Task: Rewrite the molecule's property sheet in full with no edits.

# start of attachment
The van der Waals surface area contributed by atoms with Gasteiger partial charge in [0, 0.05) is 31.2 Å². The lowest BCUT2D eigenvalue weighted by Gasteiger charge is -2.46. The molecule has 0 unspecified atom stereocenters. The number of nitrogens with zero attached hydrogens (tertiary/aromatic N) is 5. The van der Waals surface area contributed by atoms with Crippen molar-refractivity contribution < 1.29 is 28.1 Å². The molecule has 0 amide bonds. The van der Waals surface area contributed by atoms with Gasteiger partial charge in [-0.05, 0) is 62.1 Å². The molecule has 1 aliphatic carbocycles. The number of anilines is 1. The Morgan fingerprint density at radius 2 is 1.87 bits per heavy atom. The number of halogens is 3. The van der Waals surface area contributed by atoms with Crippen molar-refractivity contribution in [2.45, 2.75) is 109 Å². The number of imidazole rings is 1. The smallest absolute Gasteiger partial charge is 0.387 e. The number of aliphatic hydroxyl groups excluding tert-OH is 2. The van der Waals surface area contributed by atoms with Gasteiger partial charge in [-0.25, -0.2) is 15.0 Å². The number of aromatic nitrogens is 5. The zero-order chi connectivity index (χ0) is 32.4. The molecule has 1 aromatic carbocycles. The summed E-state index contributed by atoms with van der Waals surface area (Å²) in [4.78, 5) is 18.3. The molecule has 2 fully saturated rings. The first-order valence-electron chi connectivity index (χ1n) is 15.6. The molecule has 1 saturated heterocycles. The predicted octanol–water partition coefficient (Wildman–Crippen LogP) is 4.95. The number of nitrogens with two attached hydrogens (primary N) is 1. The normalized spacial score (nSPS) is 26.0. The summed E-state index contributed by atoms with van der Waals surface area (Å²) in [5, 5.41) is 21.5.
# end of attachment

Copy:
The van der Waals surface area contributed by atoms with Gasteiger partial charge in [0, 0.05) is 31.2 Å². The lowest BCUT2D eigenvalue weighted by Gasteiger charge is -2.46. The molecule has 0 unspecified atom stereocenters. The number of nitrogens with zero attached hydrogens (tertiary/aromatic N) is 5. The van der Waals surface area contributed by atoms with Crippen molar-refractivity contribution < 1.29 is 28.1 Å². The molecule has 0 amide bonds. The van der Waals surface area contributed by atoms with Gasteiger partial charge in [-0.05, 0) is 62.1 Å². The molecule has 1 aliphatic carbocycles. The number of anilines is 1. The Morgan fingerprint density at radius 2 is 1.87 bits per heavy atom. The number of halogens is 3. The van der Waals surface area contributed by atoms with Crippen molar-refractivity contribution in [2.45, 2.75) is 109 Å². The number of imidazole rings is 1. The smallest absolute Gasteiger partial charge is 0.387 e. The number of aliphatic hydroxyl groups excluding tert-OH is 2. The van der Waals surface area contributed by atoms with Gasteiger partial charge in [-0.25, -0.2) is 15.0 Å². The number of aromatic nitrogens is 5. The zero-order chi connectivity index (χ0) is 32.4. The molecule has 1 aromatic carbocycles. The summed E-state index contributed by atoms with van der Waals surface area (Å²) in [4.78, 5) is 18.3. The molecule has 2 fully saturated rings. The first-order valence-electron chi connectivity index (χ1n) is 15.6. The molecule has 1 saturated heterocycles. The predicted octanol–water partition coefficient (Wildman–Crippen LogP) is 4.95. The number of nitrogens with two attached hydrogens (primary N) is 1. The normalized spacial score (nSPS) is 26.0. The summed E-state index contributed by atoms with van der Waals surface area (Å²) in [5, 5.41) is 21.5.